Appeal court sides with Huberman in landmark commercial arbitration case

By Staff

The impact of a landmark Ontario Court of Appeal decision on the enforceability of arbitral awards could ripple around the world, says Toronto lawyer and arbitrator Marvin Huberman.

Huberman, the editor of A Practitioner’s Guide to Commercial Arbitration, acted as co-counsel with Daniel Sheppard for the successful appellant in the case, where a unanimous panel of the province’s top court agreed that the arbitration award of a New York rabbinical court should be recognized and enforced in Ontario.

“This decision strongly reinforces the general trend of Canada being in favour of the enforcement of commercial arbitral awards, whether conducted domestically or internationally,” he tells

“It’s a precedent-setting decision that should be of great interest to lawyers, arbitrators, business people, courts, academics, and the public across Canada and internationally, including in the U.S. and the U.K.”

Huberman explains that the decision is particularly significant because it marks the first time an appellate court has considered, in any depth, the judicial recognition and enforcement provisions of the UNCITRAL Model Law on International Commercial Arbitration, which is incorporated into Ontario’s International Commercial Arbitration Act 2017.

The model law has also been adopted by every jurisdiction in Canada, as well as at least 25 countries around the world.

“This is a very well-written, clear, concise and informative decision that is going to provide a terrific precedent for other jurisdictions to take into account when interpreting and applying their own versions of the model law,” Huberman says.

The case dates back to 2005 when a dispute blew up between Huberman’s client and a number of his business partners in a commercial real estate investment. After an eight-week arbitration hearing at the New York rabbinical court, the panel made an award of $400,000 in favour of Huberman’s client.

Unsatisfied with the amount, his client subsequently applied in Ontario to have the arbitral award set aside, alleging the arbitration panel had breached its agreed procedure. Ontario’s appeal court ruled the award should stand, but when Huberman’s client sought payment in 2016, a dispute arose over its terms.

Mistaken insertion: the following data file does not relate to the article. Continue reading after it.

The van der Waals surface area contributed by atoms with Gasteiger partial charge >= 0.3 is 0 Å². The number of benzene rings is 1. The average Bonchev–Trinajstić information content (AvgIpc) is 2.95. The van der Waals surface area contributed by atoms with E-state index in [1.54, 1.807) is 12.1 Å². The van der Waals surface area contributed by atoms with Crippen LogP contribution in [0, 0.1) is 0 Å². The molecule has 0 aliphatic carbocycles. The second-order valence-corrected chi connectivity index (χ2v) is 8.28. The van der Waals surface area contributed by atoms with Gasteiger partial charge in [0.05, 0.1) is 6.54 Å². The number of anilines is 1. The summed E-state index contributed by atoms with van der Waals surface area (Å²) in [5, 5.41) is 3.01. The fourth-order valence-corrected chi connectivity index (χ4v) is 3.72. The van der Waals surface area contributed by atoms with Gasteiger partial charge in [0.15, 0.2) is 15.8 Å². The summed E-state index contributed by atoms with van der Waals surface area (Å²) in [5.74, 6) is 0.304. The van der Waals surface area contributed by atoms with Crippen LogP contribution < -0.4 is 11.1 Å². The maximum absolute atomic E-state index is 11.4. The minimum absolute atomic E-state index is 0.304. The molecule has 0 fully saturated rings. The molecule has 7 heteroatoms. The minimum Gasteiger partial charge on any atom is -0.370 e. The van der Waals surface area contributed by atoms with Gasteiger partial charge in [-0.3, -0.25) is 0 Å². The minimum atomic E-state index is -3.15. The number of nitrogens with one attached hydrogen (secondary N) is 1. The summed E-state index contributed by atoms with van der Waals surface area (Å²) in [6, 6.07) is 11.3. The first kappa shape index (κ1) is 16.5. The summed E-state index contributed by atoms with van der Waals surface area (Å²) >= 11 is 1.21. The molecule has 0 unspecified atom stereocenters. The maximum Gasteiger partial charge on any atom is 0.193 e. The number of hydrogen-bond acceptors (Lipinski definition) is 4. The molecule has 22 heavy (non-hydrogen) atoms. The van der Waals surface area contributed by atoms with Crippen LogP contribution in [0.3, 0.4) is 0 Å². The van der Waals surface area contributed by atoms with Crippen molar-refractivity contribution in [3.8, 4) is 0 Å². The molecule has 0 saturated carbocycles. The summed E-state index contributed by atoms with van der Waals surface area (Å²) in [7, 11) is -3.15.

In a 2017 decision, Ontario Superior Court Justice Grant Dow ruled that the arbitral award was not yet binding on the parties under art. 36 of the model law, in part because of post-award statements by the rabbinical court that suggested the arbitration process had yet to wrap up.

However, the appeal court overturned the decision, citing Ontario’s pro-enforcement legal regime for the recognition of commercial arbitration awards, and previous decisions indicating that grounds for refusal of the recognition and enforcement provisions of the model law are “to be construed narrowly.”

Even if the rabbinical court had jurisdiction to decide new issues arising after its original ruling, the court found it “does not affect the binding nature of the Award.”

“The Award is framed as a final one. The Arbitration Agreement did not permit any review or appeal from the Award,” the three-judge panel wrote. “The Award therefore is ‘binding’ for the purposes of arts. 35 and 36 of the Model Law and should be recognized and enforced.”

“This is the end of a long road of hotly contested litigation for my client, both in the court and at the arbitral tribunal,” Huberman says. “For him, it was more about the principle than the amount involved and we are quite pleased with the result.”

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